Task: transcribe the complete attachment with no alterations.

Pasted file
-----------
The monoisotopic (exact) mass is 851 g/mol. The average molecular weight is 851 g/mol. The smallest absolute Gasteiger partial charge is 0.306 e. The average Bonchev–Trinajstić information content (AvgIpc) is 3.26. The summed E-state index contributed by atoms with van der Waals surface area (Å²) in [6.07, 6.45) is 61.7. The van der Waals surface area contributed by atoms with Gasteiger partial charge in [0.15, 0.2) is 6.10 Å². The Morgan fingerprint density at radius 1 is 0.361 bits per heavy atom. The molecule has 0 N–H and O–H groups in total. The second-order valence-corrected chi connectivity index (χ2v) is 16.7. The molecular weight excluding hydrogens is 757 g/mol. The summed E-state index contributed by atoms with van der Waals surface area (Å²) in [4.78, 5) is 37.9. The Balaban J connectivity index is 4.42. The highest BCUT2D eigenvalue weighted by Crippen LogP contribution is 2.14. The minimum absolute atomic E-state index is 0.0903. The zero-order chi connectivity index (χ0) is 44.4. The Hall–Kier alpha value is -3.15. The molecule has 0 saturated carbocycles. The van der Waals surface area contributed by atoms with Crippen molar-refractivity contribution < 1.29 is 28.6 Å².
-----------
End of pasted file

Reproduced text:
The monoisotopic (exact) mass is 851 g/mol. The average molecular weight is 851 g/mol. The smallest absolute Gasteiger partial charge is 0.306 e. The average Bonchev–Trinajstić information content (AvgIpc) is 3.26. The summed E-state index contributed by atoms with van der Waals surface area (Å²) in [6.07, 6.45) is 61.7. The van der Waals surface area contributed by atoms with Gasteiger partial charge in [0.15, 0.2) is 6.10 Å². The Morgan fingerprint density at radius 1 is 0.361 bits per heavy atom. The molecule has 0 N–H and O–H groups in total. The second-order valence-corrected chi connectivity index (χ2v) is 16.7. The molecular weight excluding hydrogens is 757 g/mol. The summed E-state index contributed by atoms with van der Waals surface area (Å²) in [4.78, 5) is 37.9. The Balaban J connectivity index is 4.42. The highest BCUT2D eigenvalue weighted by Crippen LogP contribution is 2.14. The minimum absolute atomic E-state index is 0.0903. The zero-order chi connectivity index (χ0) is 44.4. The Hall–Kier alpha value is -3.15. The molecule has 0 saturated carbocycles. The van der Waals surface area contributed by atoms with Crippen molar-refractivity contribution < 1.29 is 28.6 Å².